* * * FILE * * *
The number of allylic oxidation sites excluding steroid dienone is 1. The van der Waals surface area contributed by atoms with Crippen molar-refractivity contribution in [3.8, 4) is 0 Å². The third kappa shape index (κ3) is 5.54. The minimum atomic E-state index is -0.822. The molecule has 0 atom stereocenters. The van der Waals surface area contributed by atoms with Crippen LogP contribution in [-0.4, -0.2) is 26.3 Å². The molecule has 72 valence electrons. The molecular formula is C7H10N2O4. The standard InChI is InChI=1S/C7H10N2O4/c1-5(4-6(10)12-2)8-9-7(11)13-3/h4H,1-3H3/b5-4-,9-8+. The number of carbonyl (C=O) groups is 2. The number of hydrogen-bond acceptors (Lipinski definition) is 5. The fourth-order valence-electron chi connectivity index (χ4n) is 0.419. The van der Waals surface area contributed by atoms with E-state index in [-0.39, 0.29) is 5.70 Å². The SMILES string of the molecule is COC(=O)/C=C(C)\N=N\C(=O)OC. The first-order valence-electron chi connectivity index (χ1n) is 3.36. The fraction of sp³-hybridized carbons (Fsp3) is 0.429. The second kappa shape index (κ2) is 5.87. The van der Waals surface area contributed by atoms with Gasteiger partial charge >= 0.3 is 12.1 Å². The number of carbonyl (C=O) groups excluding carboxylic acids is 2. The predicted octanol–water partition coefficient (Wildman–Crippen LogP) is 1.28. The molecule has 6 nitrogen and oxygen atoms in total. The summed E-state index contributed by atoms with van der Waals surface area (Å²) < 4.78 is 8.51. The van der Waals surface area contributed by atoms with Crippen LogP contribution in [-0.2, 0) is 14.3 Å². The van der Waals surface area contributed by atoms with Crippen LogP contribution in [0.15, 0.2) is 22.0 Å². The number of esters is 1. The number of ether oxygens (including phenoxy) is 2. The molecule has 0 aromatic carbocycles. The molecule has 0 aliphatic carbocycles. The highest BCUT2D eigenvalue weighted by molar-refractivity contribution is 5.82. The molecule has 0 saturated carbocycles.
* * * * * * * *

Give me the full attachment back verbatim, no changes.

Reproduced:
The number of allylic oxidation sites excluding steroid dienone is 1. The van der Waals surface area contributed by atoms with Crippen molar-refractivity contribution in [3.8, 4) is 0 Å². The third kappa shape index (κ3) is 5.54. The minimum atomic E-state index is -0.822. The molecule has 0 atom stereocenters. The van der Waals surface area contributed by atoms with Crippen LogP contribution in [-0.4, -0.2) is 26.3 Å². The molecule has 72 valence electrons. The molecular formula is C7H10N2O4. The standard InChI is InChI=1S/C7H10N2O4/c1-5(4-6(10)12-2)8-9-7(11)13-3/h4H,1-3H3/b5-4-,9-8+. The number of carbonyl (C=O) groups is 2. The number of hydrogen-bond acceptors (Lipinski definition) is 5. The fourth-order valence-electron chi connectivity index (χ4n) is 0.419. The van der Waals surface area contributed by atoms with E-state index in [-0.39, 0.29) is 5.70 Å². The SMILES string of the molecule is COC(=O)/C=C(C)\N=N\C(=O)OC. The first-order valence-electron chi connectivity index (χ1n) is 3.36. The fraction of sp³-hybridized carbons (Fsp3) is 0.429. The second kappa shape index (κ2) is 5.87. The van der Waals surface area contributed by atoms with Gasteiger partial charge >= 0.3 is 12.1 Å². The number of carbonyl (C=O) groups excluding carboxylic acids is 2. The predicted octanol–water partition coefficient (Wildman–Crippen LogP) is 1.28. The molecule has 6 nitrogen and oxygen atoms in total. The summed E-state index contributed by atoms with van der Waals surface area (Å²) < 4.78 is 8.51. The van der Waals surface area contributed by atoms with Crippen LogP contribution in [-0.2, 0) is 14.3 Å². The van der Waals surface area contributed by atoms with Crippen LogP contribution in [0.15, 0.2) is 22.0 Å². The number of esters is 1. The number of ether oxygens (including phenoxy) is 2. The molecule has 0 aromatic carbocycles. The molecule has 0 aliphatic carbocycles. The highest BCUT2D eigenvalue weighted by molar-refractivity contribution is 5.82. The molecule has 0 saturated carbocycles.